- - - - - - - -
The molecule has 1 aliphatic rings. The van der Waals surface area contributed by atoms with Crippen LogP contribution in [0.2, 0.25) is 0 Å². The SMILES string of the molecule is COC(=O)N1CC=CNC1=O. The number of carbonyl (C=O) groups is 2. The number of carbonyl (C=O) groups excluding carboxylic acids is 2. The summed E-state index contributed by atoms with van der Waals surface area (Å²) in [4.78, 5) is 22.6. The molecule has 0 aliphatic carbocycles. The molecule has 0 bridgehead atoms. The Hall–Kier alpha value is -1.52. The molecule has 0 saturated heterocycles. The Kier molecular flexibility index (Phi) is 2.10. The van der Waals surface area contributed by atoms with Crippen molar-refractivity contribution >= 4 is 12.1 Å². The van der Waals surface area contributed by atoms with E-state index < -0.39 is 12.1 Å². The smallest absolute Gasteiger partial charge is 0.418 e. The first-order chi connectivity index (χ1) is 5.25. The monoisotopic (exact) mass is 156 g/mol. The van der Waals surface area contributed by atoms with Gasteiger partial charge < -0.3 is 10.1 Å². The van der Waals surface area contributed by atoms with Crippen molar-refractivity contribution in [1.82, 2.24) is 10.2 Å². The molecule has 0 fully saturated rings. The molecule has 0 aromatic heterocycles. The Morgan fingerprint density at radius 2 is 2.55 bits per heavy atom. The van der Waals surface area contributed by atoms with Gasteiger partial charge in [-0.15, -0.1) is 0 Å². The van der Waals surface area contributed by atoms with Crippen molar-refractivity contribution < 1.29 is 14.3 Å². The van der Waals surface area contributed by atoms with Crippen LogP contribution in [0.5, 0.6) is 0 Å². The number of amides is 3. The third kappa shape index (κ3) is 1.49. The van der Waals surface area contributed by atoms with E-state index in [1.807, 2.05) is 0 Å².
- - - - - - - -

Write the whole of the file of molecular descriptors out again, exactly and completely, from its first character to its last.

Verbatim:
The molecule has 1 aliphatic rings. The van der Waals surface area contributed by atoms with Crippen LogP contribution in [0.2, 0.25) is 0 Å². The SMILES string of the molecule is COC(=O)N1CC=CNC1=O. The number of carbonyl (C=O) groups is 2. The number of carbonyl (C=O) groups excluding carboxylic acids is 2. The summed E-state index contributed by atoms with van der Waals surface area (Å²) in [4.78, 5) is 22.6. The molecule has 0 aliphatic carbocycles. The molecule has 0 bridgehead atoms. The Hall–Kier alpha value is -1.52. The molecule has 0 saturated heterocycles. The Kier molecular flexibility index (Phi) is 2.10. The van der Waals surface area contributed by atoms with Crippen molar-refractivity contribution >= 4 is 12.1 Å². The van der Waals surface area contributed by atoms with E-state index < -0.39 is 12.1 Å². The smallest absolute Gasteiger partial charge is 0.418 e. The first-order chi connectivity index (χ1) is 5.25. The monoisotopic (exact) mass is 156 g/mol. The van der Waals surface area contributed by atoms with Gasteiger partial charge < -0.3 is 10.1 Å². The van der Waals surface area contributed by atoms with Crippen molar-refractivity contribution in [1.82, 2.24) is 10.2 Å². The molecule has 0 fully saturated rings. The molecule has 0 aromatic heterocycles. The Morgan fingerprint density at radius 2 is 2.55 bits per heavy atom. The van der Waals surface area contributed by atoms with Gasteiger partial charge in [-0.15, -0.1) is 0 Å². The van der Waals surface area contributed by atoms with Crippen molar-refractivity contribution < 1.29 is 14.3 Å². The van der Waals surface area contributed by atoms with Crippen LogP contribution in [0.5, 0.6) is 0 Å². The number of amides is 3. The third kappa shape index (κ3) is 1.49. The van der Waals surface area contributed by atoms with E-state index in [1.807, 2.05) is 0 Å².